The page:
The Knife of Never Letting Go
by Patrick Ness
The first in a series, this enthralling sci-fi/fantasy novel grips readers throughout, presenting them with tough questions about identity, ethics and the nature of truth.
by Philip Pullman
This extraordinary fantasy is the first book in Philip Pullman’s multi-award-winning His Dark Materials trilogy.
The Ruby in the Smoke
by Philip Pullman
Determined to discover the truth about her father’s tragic death, Sally Lockhart is plunged into a dangerous and terrifying adventure that takes her to the dark heart of Victorian London.
by Philip Reeve
London is on the move again: the traction city trawls the world on wheels, capturing and eating smaller towns.
by Marcus Sedgwick
Orion Children’s Books
‘They say dead men tell no tales, but they’re wrong. Even the dead tell stories.’
The Fellowship of The Ring
by J R R Tolkien
The first part of J R R Tolkien’s epic masterpiece The Lord of the Rings, this is the story of young hobbit Frodo Baggins, who finds himself faced with an immense and terrible duty.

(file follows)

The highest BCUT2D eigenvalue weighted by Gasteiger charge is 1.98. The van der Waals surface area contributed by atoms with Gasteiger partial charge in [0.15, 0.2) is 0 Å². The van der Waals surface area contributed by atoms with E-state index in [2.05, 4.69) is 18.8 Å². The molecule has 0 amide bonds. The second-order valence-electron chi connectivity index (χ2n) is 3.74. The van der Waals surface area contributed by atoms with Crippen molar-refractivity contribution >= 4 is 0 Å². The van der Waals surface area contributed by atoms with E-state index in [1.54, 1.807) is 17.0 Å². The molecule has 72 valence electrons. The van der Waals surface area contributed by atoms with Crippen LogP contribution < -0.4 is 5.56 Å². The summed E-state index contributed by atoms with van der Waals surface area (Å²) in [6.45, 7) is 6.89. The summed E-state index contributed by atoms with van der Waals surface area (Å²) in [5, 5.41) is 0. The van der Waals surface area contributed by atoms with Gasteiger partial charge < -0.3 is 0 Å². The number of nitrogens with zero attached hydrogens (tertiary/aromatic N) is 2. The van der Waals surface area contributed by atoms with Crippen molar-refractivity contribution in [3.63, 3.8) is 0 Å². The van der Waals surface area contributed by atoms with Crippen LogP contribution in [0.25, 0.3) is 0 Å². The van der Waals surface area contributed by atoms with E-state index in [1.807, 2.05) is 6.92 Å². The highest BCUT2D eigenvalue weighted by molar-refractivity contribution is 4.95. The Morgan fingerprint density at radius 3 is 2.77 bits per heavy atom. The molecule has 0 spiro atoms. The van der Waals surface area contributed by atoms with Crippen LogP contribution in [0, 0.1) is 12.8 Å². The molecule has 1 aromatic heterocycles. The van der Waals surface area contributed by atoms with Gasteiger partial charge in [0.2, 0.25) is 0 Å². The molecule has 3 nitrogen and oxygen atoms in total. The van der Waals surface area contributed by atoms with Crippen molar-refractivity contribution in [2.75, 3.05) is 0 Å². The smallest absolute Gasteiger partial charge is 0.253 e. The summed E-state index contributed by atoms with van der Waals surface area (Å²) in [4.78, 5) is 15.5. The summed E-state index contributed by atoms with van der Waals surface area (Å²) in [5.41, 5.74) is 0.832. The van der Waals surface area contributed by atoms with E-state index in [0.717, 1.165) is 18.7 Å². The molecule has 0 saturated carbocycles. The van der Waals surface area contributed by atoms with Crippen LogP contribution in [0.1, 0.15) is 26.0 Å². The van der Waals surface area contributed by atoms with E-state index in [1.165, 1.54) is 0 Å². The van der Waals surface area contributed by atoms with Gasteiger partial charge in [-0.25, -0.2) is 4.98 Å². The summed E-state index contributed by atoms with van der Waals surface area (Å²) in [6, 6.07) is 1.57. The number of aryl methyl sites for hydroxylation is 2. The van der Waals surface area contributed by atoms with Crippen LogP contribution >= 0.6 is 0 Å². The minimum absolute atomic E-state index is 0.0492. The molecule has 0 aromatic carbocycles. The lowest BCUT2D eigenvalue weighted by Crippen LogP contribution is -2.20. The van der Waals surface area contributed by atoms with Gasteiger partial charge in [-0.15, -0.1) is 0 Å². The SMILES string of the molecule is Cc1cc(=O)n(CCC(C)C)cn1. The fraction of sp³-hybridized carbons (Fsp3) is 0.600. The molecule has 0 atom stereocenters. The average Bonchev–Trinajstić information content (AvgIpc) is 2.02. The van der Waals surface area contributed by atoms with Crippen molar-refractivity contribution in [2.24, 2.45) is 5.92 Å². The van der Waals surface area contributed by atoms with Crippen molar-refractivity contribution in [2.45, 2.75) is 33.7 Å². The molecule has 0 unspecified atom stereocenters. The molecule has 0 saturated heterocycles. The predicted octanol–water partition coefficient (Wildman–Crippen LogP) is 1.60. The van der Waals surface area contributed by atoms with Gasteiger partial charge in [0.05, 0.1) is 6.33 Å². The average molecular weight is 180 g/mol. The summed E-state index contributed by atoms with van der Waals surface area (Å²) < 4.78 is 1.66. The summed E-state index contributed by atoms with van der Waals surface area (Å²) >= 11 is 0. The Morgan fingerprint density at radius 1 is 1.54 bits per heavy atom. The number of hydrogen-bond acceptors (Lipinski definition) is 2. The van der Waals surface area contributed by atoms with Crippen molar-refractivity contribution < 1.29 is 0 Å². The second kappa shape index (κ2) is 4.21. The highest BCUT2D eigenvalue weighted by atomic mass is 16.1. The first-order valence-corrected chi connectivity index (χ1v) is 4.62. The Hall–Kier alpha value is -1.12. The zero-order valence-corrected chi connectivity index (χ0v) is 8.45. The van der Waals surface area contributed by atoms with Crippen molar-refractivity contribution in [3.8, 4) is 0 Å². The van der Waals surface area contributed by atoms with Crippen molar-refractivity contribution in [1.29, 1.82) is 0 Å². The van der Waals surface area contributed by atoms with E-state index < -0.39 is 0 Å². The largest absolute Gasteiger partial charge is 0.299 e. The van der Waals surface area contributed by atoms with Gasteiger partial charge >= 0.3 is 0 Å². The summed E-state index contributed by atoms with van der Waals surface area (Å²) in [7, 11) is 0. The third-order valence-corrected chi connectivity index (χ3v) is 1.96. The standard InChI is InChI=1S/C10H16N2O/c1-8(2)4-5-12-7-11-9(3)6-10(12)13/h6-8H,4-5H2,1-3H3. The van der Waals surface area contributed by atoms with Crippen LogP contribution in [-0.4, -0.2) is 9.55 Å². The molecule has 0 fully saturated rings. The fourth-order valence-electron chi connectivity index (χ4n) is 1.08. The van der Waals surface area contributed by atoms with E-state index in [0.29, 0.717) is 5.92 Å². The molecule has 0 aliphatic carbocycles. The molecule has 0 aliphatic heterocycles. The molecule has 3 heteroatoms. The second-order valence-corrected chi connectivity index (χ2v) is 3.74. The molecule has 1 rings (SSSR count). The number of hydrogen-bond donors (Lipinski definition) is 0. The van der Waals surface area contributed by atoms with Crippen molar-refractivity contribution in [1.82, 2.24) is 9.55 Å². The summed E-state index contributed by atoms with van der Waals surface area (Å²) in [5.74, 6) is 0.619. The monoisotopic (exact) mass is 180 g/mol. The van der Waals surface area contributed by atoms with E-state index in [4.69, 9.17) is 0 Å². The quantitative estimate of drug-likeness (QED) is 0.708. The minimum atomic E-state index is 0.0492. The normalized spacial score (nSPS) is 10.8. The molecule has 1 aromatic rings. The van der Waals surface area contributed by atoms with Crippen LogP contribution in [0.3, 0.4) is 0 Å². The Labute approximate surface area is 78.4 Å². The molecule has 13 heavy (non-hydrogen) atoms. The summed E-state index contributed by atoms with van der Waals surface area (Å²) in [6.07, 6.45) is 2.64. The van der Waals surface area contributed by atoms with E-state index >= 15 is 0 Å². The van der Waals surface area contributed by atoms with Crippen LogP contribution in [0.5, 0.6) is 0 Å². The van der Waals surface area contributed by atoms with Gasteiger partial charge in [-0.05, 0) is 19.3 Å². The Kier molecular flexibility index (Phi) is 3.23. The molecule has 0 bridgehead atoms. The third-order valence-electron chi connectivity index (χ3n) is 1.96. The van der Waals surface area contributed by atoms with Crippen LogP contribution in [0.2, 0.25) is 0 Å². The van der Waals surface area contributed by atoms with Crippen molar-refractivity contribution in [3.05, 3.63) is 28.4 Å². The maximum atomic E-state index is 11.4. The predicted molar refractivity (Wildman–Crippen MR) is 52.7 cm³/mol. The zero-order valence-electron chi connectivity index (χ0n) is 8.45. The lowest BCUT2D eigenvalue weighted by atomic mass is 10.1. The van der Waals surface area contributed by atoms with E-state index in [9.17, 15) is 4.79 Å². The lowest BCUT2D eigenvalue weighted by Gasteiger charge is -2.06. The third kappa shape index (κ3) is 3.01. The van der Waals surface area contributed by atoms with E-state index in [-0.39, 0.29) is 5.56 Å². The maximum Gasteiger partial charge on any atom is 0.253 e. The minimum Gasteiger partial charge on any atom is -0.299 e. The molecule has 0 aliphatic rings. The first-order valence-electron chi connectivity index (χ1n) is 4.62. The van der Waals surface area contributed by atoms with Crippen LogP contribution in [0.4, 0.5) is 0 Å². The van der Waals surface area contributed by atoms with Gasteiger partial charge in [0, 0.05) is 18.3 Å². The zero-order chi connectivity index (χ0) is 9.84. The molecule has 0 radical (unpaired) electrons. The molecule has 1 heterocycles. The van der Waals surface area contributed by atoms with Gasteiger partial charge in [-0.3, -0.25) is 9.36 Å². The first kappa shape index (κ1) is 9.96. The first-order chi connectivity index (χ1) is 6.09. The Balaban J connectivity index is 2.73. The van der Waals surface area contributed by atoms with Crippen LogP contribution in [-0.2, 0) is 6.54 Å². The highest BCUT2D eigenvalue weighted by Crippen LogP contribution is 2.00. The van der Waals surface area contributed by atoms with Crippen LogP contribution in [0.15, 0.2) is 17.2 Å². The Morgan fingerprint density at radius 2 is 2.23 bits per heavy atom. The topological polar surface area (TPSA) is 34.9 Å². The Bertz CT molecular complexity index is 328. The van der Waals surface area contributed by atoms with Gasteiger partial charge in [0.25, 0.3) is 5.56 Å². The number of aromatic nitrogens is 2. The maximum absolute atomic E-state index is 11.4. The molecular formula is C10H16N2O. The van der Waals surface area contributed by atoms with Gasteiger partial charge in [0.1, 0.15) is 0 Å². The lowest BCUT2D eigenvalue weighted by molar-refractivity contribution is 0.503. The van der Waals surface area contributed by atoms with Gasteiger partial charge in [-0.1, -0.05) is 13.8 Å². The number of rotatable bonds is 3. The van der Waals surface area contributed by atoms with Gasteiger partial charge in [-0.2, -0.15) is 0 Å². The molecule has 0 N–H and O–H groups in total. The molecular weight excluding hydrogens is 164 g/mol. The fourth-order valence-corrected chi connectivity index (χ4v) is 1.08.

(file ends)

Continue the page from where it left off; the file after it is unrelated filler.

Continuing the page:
by Sophie McKenzie
Simon & Schuster Ltd
Lauren has always known she was adopted but when a little research turns up the possibility that she was snatched from an American family as a baby, suddenly Lauren’s life seems like a sham.
by Veronica Roth
Katherine Tegen Books
In Beatrice Prior’s dystopian Chicago world, society is divided into five factions, each dedicated to the cultivation of a particular virtue—Candor (the honest), Abnegation (the selfless), Dauntless (the brave), Amity (the peaceful), and Erudite (the intelligent). On an appointed day of every year, all sixteen-year-olds must select the faction to which they will devote the rest of their lives.
The Book Thief
by Markus Zusak
1939. Nazi Germany. The country is holding its breath. Death has never been busier. Liesel, a nine-year-old girl, is living with a foster family on Himmel Street. Her parents have been taken away to a concentration camp. Liesel steals books. This is her story and the story of the inhabitants of her street when the bombs begin to fall.
by J.R.R. Tolkien
Harper Collins Children’s Books
The Hobbit is the unforgettable story of Bilbo, a peace-loving hobbit, who embarks on a strange and magical adventure.
The Phantom Tollbooth
by Norton Juster
Harper Collins Children’s Books